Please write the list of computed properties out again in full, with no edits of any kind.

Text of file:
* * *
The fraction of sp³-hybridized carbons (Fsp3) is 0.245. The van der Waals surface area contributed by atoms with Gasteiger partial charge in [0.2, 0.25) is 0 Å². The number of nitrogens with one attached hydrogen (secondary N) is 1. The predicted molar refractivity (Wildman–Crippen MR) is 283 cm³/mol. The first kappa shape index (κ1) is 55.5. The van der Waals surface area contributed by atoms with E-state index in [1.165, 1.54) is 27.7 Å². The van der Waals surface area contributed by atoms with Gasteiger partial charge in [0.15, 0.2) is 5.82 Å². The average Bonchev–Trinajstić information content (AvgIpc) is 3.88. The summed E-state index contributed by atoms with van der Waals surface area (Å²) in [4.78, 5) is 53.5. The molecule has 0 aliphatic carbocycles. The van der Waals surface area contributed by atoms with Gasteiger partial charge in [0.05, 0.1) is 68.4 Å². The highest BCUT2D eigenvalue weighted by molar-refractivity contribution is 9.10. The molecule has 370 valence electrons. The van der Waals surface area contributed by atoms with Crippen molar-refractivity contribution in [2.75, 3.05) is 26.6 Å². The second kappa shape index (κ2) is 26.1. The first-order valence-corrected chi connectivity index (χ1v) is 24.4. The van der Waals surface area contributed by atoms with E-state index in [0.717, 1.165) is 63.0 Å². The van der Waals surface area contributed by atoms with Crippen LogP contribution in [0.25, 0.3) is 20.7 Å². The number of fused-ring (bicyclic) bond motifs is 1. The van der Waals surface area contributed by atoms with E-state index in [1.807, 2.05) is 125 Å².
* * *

The fraction of sp³-hybridized carbons (Fsp3) is 0.245. The van der Waals surface area contributed by atoms with Gasteiger partial charge in [0.2, 0.25) is 0 Å². The number of nitrogens with one attached hydrogen (secondary N) is 1. The predicted molar refractivity (Wildman–Crippen MR) is 283 cm³/mol. The first kappa shape index (κ1) is 55.5. The van der Waals surface area contributed by atoms with E-state index in [1.165, 1.54) is 27.7 Å². The van der Waals surface area contributed by atoms with Gasteiger partial charge in [0.15, 0.2) is 5.82 Å². The average Bonchev–Trinajstić information content (AvgIpc) is 3.88. The summed E-state index contributed by atoms with van der Waals surface area (Å²) in [4.78, 5) is 53.5. The molecule has 0 aliphatic carbocycles. The van der Waals surface area contributed by atoms with Gasteiger partial charge in [0.05, 0.1) is 68.4 Å². The highest BCUT2D eigenvalue weighted by molar-refractivity contribution is 9.10. The molecule has 370 valence electrons. The van der Waals surface area contributed by atoms with Crippen molar-refractivity contribution in [2.75, 3.05) is 26.6 Å². The second kappa shape index (κ2) is 26.1. The first-order valence-corrected chi connectivity index (χ1v) is 24.4. The van der Waals surface area contributed by atoms with E-state index in [0.717, 1.165) is 63.0 Å². The van der Waals surface area contributed by atoms with Crippen LogP contribution in [0.25, 0.3) is 20.7 Å². The number of fused-ring (bicyclic) bond motifs is 1. The van der Waals surface area contributed by atoms with E-state index in [1.807, 2.05) is 125 Å².